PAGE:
Workers’ rights are human rights. The public face of the Olympics are the athletes and competitors, but without the workers who build the stadium, mine the metal for the medals, and make the equipment and sportswear – there wouldn’t be an Olympic Games.
I believe that ensuring respect for the human rights of these workers should be at the heart of the Games. They shouldn’t have to put up with discrimination, their wages should enable them to live in dignity, and they should be free to come together in unions to bargain for better conditions.
It is frustrating to me that despite the Olympic Movement promoting values of ‘equality’ and ‘respect’, little is being done to challenge the powers that preserve the inequality and discrimination we see around us.
When I took my stand at the 1968 Mexico City Olympics as part of the Civil Rights Movement, and in solidarity with those living under Apartheid in South Africa and blue collar workers in the States, the International Olympic Committee said that this was “a deliberate and violent breach of the fundamental principles of the Olympic spirit”.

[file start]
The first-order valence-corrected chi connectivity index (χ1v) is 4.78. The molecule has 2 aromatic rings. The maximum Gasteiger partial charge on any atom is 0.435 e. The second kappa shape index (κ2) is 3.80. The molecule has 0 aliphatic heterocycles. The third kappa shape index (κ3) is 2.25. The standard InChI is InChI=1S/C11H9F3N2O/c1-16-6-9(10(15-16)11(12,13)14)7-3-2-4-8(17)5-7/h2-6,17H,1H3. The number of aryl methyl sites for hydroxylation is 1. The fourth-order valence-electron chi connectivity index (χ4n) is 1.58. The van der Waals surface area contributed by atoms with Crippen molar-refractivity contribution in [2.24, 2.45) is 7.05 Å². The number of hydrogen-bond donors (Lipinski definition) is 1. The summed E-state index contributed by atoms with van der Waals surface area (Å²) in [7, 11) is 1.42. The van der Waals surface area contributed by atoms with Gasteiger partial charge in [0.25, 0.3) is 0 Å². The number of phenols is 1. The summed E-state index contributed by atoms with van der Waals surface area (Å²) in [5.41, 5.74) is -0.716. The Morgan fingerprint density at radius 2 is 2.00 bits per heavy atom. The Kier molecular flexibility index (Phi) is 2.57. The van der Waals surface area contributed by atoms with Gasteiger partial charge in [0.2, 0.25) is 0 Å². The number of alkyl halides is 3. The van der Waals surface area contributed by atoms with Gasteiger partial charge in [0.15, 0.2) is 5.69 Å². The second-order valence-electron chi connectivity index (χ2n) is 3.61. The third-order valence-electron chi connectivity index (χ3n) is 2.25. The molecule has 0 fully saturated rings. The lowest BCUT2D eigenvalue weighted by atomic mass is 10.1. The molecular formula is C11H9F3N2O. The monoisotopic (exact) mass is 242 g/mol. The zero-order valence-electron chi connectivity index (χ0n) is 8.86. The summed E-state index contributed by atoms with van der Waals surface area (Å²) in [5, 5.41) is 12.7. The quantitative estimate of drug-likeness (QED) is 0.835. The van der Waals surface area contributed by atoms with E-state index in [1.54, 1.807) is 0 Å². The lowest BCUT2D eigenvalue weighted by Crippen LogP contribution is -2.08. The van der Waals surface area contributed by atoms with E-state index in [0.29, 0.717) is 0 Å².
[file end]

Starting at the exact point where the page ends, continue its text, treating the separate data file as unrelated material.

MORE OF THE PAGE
Violence comes in many forms. Evidence shows that workers making Olympic goods for the Beijing 2008 and London 2012 Olympics continue to be exploited. They are paid poverty wages, are forced to work excessively long hours, may work in hazardous conditions and have no voice in the work place. The International Olympic Committee has done virtually nothing to end this exploitation and abuse for decades and are effectively colluding with the systematic exploitation that is taking place in the name of the Olympic Games.
I’m pleased to learn that London 2012 has taken some steps to try to protect workers’ rights, and it’s vital we don’t lose this energy and momentum.
Stand together with me to call on the International Olympic Committee to ensure that the human rights of all workers involved in making the Games possible are respected – so we can have an Olympic Games that really does symbolise justice and peace.